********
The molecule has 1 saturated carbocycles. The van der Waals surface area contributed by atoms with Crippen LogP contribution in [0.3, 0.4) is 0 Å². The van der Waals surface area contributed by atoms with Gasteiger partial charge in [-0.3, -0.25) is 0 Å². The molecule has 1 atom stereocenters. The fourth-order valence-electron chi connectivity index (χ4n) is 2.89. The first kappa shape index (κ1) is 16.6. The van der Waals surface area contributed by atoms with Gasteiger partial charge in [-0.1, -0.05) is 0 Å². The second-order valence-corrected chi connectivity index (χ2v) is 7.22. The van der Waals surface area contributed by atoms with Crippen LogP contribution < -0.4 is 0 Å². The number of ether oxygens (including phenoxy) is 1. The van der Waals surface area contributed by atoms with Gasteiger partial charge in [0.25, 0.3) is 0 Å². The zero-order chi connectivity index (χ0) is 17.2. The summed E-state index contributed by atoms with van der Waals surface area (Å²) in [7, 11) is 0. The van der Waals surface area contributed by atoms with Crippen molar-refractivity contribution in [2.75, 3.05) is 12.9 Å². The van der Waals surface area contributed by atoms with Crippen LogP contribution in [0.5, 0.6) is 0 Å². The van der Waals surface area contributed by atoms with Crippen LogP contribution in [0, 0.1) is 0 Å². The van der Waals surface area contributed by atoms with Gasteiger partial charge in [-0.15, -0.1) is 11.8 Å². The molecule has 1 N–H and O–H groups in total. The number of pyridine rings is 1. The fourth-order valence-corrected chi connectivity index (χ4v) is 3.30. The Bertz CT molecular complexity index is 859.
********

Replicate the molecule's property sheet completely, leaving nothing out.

The molecule has 1 saturated carbocycles. The van der Waals surface area contributed by atoms with Crippen LogP contribution in [0.3, 0.4) is 0 Å². The van der Waals surface area contributed by atoms with Gasteiger partial charge in [-0.3, -0.25) is 0 Å². The molecule has 1 atom stereocenters. The fourth-order valence-electron chi connectivity index (χ4n) is 2.89. The first kappa shape index (κ1) is 16.6. The van der Waals surface area contributed by atoms with Gasteiger partial charge in [-0.1, -0.05) is 0 Å². The second-order valence-corrected chi connectivity index (χ2v) is 7.22. The van der Waals surface area contributed by atoms with Crippen LogP contribution < -0.4 is 0 Å². The number of ether oxygens (including phenoxy) is 1. The van der Waals surface area contributed by atoms with Gasteiger partial charge in [0.25, 0.3) is 0 Å². The zero-order chi connectivity index (χ0) is 17.2. The summed E-state index contributed by atoms with van der Waals surface area (Å²) in [7, 11) is 0. The van der Waals surface area contributed by atoms with Crippen molar-refractivity contribution in [2.75, 3.05) is 12.9 Å². The van der Waals surface area contributed by atoms with Crippen LogP contribution in [0.5, 0.6) is 0 Å². The van der Waals surface area contributed by atoms with Crippen LogP contribution in [0, 0.1) is 0 Å². The van der Waals surface area contributed by atoms with Gasteiger partial charge in [-0.15, -0.1) is 11.8 Å². The molecule has 1 N–H and O–H groups in total. The number of pyridine rings is 1. The fourth-order valence-corrected chi connectivity index (χ4v) is 3.30. The Bertz CT molecular complexity index is 859.